White House Open to Chris Liddell’s Ideas
Nearly 300 executives have visited the White House this year, according to a New York Times tabulation, an open-door policy that is a sharp break with the Obama administration and puts corporate chieftains on par with senior lawmakers in the pecking order of who has influence in Washington. One of these “chieftains” is New Zealander Chris Liddell, President Trump’s assistant for strategic initiatives and a former chief financial officer at Microsoft and General Motors.
The relationship-building is acting as a welcome substitute for a lack of legislative accomplishments, and presidential aides suggest the rapport positions Trump for future success.
“The whole idea is, do something with all of this communication and feedback,” Liddell told the New York Times.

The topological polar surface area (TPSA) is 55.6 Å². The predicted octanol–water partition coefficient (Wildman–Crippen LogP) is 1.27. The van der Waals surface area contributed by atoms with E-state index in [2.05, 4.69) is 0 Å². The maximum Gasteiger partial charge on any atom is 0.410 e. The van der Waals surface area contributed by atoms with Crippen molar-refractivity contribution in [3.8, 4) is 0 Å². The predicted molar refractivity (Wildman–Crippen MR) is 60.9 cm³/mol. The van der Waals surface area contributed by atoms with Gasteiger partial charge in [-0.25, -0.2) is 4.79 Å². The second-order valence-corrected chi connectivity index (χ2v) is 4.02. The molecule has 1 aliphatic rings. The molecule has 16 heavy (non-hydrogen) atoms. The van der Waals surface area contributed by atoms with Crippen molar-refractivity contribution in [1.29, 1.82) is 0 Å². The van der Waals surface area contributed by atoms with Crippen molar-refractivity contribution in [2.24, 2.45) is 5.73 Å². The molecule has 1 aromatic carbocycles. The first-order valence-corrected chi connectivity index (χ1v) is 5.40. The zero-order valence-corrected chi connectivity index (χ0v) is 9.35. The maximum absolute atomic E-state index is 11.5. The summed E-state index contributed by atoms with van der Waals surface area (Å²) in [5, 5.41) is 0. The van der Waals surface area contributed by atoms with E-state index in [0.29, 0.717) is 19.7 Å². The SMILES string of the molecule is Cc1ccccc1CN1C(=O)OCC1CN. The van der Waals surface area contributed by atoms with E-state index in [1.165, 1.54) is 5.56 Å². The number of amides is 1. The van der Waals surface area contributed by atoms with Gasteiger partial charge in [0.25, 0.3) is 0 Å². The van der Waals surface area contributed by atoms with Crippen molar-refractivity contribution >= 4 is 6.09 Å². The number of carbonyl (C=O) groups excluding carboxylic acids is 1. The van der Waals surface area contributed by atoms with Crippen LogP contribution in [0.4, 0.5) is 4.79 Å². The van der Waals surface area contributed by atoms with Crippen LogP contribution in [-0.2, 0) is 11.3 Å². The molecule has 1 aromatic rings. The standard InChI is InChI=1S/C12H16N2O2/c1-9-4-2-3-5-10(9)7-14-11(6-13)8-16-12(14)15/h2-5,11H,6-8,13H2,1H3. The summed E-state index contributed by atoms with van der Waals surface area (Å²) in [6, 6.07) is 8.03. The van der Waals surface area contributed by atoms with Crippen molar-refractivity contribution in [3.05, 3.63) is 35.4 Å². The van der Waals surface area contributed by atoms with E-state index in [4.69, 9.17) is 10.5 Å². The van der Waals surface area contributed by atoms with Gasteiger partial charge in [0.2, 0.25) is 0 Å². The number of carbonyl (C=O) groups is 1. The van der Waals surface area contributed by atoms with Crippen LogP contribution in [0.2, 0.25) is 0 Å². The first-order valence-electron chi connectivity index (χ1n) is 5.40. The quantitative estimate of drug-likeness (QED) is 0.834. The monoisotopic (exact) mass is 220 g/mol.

“And some of that happened in the first hundred days, but we’re really setting ourselves up for the next thousand days.”
The task of dealing day to day with the chief executives falls largely to Liddell and Reed Cordish (pictured left), a Baltimore real estate scion, who share a cramped office in the West Wing.
In a meeting in early April, a group of 50 or so chief executives involved with the Partnership for New York City proposed adding public housing to Trump’s infrastructure initiative. The idea was recirculated at another trade group meeting about a week later, suggesting that the White House was seriously considering it.
Some of the infrastructure changes under consideration would improve the government’s own inner workings, including at the White House itself. “A lot of technology here is 20 years out of date,” Liddell said.
Liddell, 59, is originally from Matamata. He holds a Bachelor of Engineering degree with honours from the University of Auckland and a Master of Philosophy degree from Oxford University in England.
Original article by Kate Kelly, The New York Times, April 29, 2017.
Photo by Al Drago.